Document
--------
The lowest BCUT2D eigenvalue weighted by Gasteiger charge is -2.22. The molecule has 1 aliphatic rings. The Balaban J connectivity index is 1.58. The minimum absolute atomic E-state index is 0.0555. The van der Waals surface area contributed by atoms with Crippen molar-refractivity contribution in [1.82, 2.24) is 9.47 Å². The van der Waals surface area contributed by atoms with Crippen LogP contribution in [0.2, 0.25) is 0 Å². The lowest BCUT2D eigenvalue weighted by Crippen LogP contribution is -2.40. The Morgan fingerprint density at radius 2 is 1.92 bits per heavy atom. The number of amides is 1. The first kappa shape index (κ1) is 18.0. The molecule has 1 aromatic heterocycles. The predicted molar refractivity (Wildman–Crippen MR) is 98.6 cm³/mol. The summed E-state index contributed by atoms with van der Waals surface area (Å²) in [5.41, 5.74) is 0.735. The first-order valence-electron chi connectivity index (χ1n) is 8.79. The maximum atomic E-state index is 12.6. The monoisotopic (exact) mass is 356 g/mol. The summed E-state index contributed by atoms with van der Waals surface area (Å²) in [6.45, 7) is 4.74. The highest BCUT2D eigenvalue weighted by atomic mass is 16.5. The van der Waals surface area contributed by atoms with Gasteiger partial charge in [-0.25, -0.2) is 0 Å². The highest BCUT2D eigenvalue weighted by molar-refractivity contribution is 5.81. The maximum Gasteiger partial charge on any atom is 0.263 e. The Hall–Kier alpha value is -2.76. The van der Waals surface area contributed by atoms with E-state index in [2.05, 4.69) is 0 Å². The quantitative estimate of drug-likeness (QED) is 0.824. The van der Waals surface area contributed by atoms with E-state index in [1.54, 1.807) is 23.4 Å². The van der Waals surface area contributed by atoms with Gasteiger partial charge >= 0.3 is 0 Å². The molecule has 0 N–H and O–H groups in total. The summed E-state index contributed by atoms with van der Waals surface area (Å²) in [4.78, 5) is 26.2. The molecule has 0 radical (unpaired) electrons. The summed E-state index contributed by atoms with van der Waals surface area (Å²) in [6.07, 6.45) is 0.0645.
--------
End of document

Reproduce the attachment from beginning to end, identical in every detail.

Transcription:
The lowest BCUT2D eigenvalue weighted by Gasteiger charge is -2.22. The molecule has 1 aliphatic rings. The Balaban J connectivity index is 1.58. The minimum absolute atomic E-state index is 0.0555. The van der Waals surface area contributed by atoms with Crippen molar-refractivity contribution in [1.82, 2.24) is 9.47 Å². The van der Waals surface area contributed by atoms with Crippen LogP contribution in [0.2, 0.25) is 0 Å². The lowest BCUT2D eigenvalue weighted by Crippen LogP contribution is -2.40. The Morgan fingerprint density at radius 2 is 1.92 bits per heavy atom. The number of amides is 1. The first kappa shape index (κ1) is 18.0. The molecule has 1 aromatic heterocycles. The predicted molar refractivity (Wildman–Crippen MR) is 98.6 cm³/mol. The summed E-state index contributed by atoms with van der Waals surface area (Å²) in [5.41, 5.74) is 0.735. The first-order valence-electron chi connectivity index (χ1n) is 8.79. The maximum atomic E-state index is 12.6. The monoisotopic (exact) mass is 356 g/mol. The summed E-state index contributed by atoms with van der Waals surface area (Å²) in [6.45, 7) is 4.74. The highest BCUT2D eigenvalue weighted by atomic mass is 16.5. The van der Waals surface area contributed by atoms with Gasteiger partial charge in [-0.25, -0.2) is 0 Å². The highest BCUT2D eigenvalue weighted by molar-refractivity contribution is 5.81. The maximum Gasteiger partial charge on any atom is 0.263 e. The Hall–Kier alpha value is -2.76. The van der Waals surface area contributed by atoms with E-state index in [2.05, 4.69) is 0 Å². The quantitative estimate of drug-likeness (QED) is 0.824. The van der Waals surface area contributed by atoms with E-state index in [1.54, 1.807) is 23.4 Å². The van der Waals surface area contributed by atoms with Gasteiger partial charge >= 0.3 is 0 Å². The molecule has 0 N–H and O–H groups in total. The summed E-state index contributed by atoms with van der Waals surface area (Å²) in [4.78, 5) is 26.2. The molecule has 0 radical (unpaired) electrons. The summed E-state index contributed by atoms with van der Waals surface area (Å²) in [6.07, 6.45) is 0.0645.